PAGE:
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RE: suggestion

From: Norris, Gregory T [ITS] <>
Date: Wed, 24 Sep 2003 06:14:51 -0800
Message-ID: <>

How did you go about determining the tracefile name within the trigger? I don't think I've ever seen an example for this...

-----Original Message-----
Sent: Wednesday, September 24, 2003 8:05 AM To: Multiple recipients of list ORACLE-L

hmmm... here is what I did ...

change user_dump_dest to a file system which has lots of space, 100G in our case modify a logon trigger and for a certain group of people (based on a role) "execute dbms_support.start_trace"; Create a logoff trigger that raises a alert user_logoff and sends a trace file string (actual name of the trace file). I had a SQR report running on both sides of RAC waiting to respond to this alert. As soon as this alert came, it waited 1 second and then went to system and verified that it owned the trace file (based on the instance) and then gzipped it and based on the date moved to a directory. When we got tired of collecting trace files, we stopped the process. All of this is fairly easy to do, it took me about an hour to put this all together.

If you just want sql text, you may want to use "dbms_support.start_trace(false,true)" .. it will avoid wait events listing but will give you bind variables.


Rajendra dot Jamadagni at nospamespn dot com All Views expressed in this email are strictly personal. QOTD: Any clod can have facts, having an opinion is an art ! -----Original Message-----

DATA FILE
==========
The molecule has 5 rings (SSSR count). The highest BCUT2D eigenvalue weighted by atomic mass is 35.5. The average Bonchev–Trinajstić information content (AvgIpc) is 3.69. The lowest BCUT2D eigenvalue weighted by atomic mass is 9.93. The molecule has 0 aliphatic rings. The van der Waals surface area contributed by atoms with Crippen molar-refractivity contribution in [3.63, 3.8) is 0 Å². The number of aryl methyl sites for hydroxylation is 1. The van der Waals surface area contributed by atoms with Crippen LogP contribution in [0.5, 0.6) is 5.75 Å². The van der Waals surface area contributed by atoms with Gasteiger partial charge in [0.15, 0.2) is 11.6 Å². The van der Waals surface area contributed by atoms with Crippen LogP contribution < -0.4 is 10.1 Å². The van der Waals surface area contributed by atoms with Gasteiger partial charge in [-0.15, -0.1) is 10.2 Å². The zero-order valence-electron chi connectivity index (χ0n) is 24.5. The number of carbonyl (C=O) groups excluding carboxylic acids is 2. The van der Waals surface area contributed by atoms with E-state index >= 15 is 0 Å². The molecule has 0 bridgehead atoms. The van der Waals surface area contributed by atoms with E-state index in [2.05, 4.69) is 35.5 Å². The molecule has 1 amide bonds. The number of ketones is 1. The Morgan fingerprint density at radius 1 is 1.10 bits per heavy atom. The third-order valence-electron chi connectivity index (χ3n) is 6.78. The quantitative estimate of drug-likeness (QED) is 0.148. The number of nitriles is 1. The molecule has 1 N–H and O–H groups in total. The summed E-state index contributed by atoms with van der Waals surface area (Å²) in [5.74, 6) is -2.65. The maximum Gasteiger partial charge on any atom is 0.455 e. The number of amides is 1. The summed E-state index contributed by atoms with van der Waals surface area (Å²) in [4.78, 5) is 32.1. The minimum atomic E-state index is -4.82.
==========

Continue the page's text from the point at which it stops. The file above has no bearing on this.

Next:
Sent: Tuesday, September 23, 2003 9:10 PM To: Multiple recipients of list ORACLE-L

Actually, you can capture SQLs relatively inexpensively by using FGA - simply add the "audit_condition => '1=1'" when adding a policy to each table.

For OLTP, this wouldn't make much sense. For ad-hoc (DSS), what you are going to do with all those captured SQLs is another story. ----- Original Message -----
To: Multiple recipients of list ORACLE-L Sent: Wednesday, September 24, 2003 11:09 AM

For statistics, logon & logoff triggers + v$mystat + autonomous transactions. If you want to capture all sql, it will be hard & very resource hungry, you either enable trace for given session (which slows stuff down enormously) or poll v$sql or v$open_cursor frequently. This isn't a good idea either. You might want to look at fine grained auditing if you want to track which data is viewed by anybody.



there is a requirement for capturing sqls and cpu consumed by any session logging into the database . this info should be stored in the database.

can you please give me suggestions as to how i do this?


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Author: Norris, Gregory T [ITS]

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